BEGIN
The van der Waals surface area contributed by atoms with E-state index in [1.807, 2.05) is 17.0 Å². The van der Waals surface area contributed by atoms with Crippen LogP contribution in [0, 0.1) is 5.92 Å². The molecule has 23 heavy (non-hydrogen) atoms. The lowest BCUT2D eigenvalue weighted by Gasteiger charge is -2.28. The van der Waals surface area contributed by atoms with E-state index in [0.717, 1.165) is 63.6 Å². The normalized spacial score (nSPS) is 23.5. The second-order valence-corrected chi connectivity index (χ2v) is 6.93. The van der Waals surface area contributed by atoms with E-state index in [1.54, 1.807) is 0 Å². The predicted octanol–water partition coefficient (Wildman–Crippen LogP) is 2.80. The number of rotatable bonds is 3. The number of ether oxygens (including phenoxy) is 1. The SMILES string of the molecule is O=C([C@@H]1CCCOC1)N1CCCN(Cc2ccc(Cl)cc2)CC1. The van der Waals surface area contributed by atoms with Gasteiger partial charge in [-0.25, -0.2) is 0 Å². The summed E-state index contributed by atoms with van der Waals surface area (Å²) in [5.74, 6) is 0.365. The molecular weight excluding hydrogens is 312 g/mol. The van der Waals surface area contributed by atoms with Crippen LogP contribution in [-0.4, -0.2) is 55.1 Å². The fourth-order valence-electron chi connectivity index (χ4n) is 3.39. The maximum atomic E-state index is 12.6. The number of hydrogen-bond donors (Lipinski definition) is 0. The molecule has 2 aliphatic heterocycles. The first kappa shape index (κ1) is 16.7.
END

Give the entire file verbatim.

The van der Waals surface area contributed by atoms with E-state index in [1.807, 2.05) is 17.0 Å². The van der Waals surface area contributed by atoms with Crippen LogP contribution in [0, 0.1) is 5.92 Å². The molecule has 23 heavy (non-hydrogen) atoms. The lowest BCUT2D eigenvalue weighted by Gasteiger charge is -2.28. The van der Waals surface area contributed by atoms with E-state index in [0.717, 1.165) is 63.6 Å². The normalized spacial score (nSPS) is 23.5. The second-order valence-corrected chi connectivity index (χ2v) is 6.93. The van der Waals surface area contributed by atoms with E-state index in [1.54, 1.807) is 0 Å². The predicted octanol–water partition coefficient (Wildman–Crippen LogP) is 2.80. The number of rotatable bonds is 3. The number of ether oxygens (including phenoxy) is 1. The SMILES string of the molecule is O=C([C@@H]1CCCOC1)N1CCCN(Cc2ccc(Cl)cc2)CC1. The van der Waals surface area contributed by atoms with Gasteiger partial charge in [-0.25, -0.2) is 0 Å². The summed E-state index contributed by atoms with van der Waals surface area (Å²) in [5.74, 6) is 0.365. The molecular weight excluding hydrogens is 312 g/mol. The van der Waals surface area contributed by atoms with Crippen LogP contribution in [-0.4, -0.2) is 55.1 Å². The fourth-order valence-electron chi connectivity index (χ4n) is 3.39. The maximum atomic E-state index is 12.6. The number of hydrogen-bond donors (Lipinski definition) is 0. The molecule has 2 aliphatic heterocycles. The first kappa shape index (κ1) is 16.7.